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Food

As a follow on to the Vertical Farms blog post by Kimberly (published August 6th), read about this Thesis project from Philipp Hutfless who’s studying Industrial Design at University of Applied Sciences in Darmstadt,  Germany.  He was inspired by a trip to Japan which sparked his desire to design a food system that could be sustained offshore.

Here’s a sketch of his work in his own words on the

James Dyson Foundation website:

 

Vereos

 

Another description of the project is posted on the Fast Company exist website  (They have all kinds of reviews, musings, op ed pieces and product information on their site – check it out) Floating Ocean Greenhouses Bring Fresh Food Closer To Megacities

 

 

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If you are a resident of the European Union (EU), here’s a chance for you to make money while finding out if candy is really dandy!  Take a look at the job posting (also linked in the article below from Time online).

Cambridge Is Looking for a PhD Student to Study Chocolate

However, you will be needing more than a love of chocolate to secure this experimental post.

Interested chocoholics will also need a good university degree, a background in engineering and physics as well as a record of scientific experimentation. Good maths and extensive experience of studying soft solids are also on the tick list for potential candidates. [from The Telegraph: Cambridge University seeks sweet­toothed student for chocolate PhD]

 

And from the Cambridge News: Cambridge University is looking for a sweet-toothed PhD student to work on a project aimed at inventing a heat-resistant chocolate bar.

 

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While cricket consumption isn’t new in the world, the western world has not embraced this way of eating.

In the year 2050 it is estimated that the Earth will be populated by 9 billion people. A sustainable alternative to meat production that will produce enough for everyone, without posing additional stress on the environment is being sought. One such protein source is insects.

Insects have marginal environmental impact. They produce virtually no methane, reproduce extremely quickly, and require minimal feed, water and space. It is estimated that crickets are 20x more efficient to raise for protein than cattle.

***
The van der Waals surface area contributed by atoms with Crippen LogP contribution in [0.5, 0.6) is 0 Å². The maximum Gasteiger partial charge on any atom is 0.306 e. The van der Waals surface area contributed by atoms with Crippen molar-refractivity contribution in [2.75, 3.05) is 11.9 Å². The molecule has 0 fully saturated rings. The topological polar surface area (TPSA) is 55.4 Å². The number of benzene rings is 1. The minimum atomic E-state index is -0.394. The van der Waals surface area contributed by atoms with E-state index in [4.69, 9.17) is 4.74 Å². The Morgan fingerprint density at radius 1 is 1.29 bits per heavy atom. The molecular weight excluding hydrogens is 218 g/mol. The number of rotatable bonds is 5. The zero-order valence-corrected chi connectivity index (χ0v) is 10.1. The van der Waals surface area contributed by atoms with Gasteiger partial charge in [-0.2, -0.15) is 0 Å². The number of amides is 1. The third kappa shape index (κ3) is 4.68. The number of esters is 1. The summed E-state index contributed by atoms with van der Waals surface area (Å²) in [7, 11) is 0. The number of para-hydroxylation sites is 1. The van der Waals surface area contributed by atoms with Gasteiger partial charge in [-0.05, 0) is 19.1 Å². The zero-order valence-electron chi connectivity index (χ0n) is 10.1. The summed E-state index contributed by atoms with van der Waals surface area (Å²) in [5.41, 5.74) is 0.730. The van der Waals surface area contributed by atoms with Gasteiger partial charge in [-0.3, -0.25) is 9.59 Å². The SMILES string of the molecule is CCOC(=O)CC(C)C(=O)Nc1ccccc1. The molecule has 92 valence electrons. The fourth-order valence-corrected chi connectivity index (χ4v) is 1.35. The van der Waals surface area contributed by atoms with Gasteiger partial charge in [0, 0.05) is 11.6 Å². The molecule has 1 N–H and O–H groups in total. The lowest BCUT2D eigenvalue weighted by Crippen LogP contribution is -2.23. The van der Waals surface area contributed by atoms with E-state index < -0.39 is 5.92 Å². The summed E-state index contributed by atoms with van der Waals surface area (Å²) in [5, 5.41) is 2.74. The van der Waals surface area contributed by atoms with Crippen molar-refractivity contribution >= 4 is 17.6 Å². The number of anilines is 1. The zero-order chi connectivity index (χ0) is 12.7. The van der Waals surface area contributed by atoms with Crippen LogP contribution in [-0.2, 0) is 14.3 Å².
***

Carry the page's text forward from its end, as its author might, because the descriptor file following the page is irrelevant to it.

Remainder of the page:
eXo, a new start-up in Brooklyn, NY is banking on the success of their protein bars which are made with cricket flour. Their mission is to “normalize insect consumption”. Two Brown University graduates think they have created the perfect food item that American’s will find palatable.

Stockholm is really ramping up their cricket production with plans to create InsectCity and BuzzBuilding.

blog cricket house

Belatchew Labs has developed plans to make Stockholm a sustainable, cricket-consuming city with InsectCity and Buzz Building, an integrated network for cricket cultivation and consumption.

Do you embrace this food source? Will you make it a part of your daily diet?

 

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For those of us not spectacularly chemically inclined:  What IS lignin?

Lignin is an organic substance binding the cells, fibres and vessels which constitute wood and the lignified elements of plants, as in straw. After cellulose, it is the most abundant renewable carbon source on Earth. Between 40 and 50 million tons per annum are produced worldwide as a mostly non commercialized waste product.  [Source: The International Lignin Institute (ILI)]
 
Two really interesting articles on this substance:

Lignin-derived chemicals to hit market in 2021

Lignocellulose has huge potential for the production of bioplastics

 

If this field interests you, study, conduct research or find a job!  Wageningen UR has branches all over The Netherlands and abroad.  Lux Research serves clients on six continents from offices in Boston, New York, Amsterdam, Tokyo, Singapore and Shanghai.

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Can aquaculture make fish tastier and more environmentally friendly?

Fish farming is experiencing sharp growth. The global demand for fish is increasing, while ocean resources are at their limits. So what is needed is a sustainable way to produce more fish.

At the Wageningen University in the Netherlands, researchers are doing an in-depth study of fish metabolism.

Fish nutritionists and geneticists have managed to replace most of the meal and oil in fish diets with plant nutrients. Some fish in this project from the trout family are being fed on a strict vegetarian diet.

The research shows us not only how to feed the fish, but also how to feed the fish in a way that is environmentally friendly.

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So….  where did last night’s fish dinner come from?

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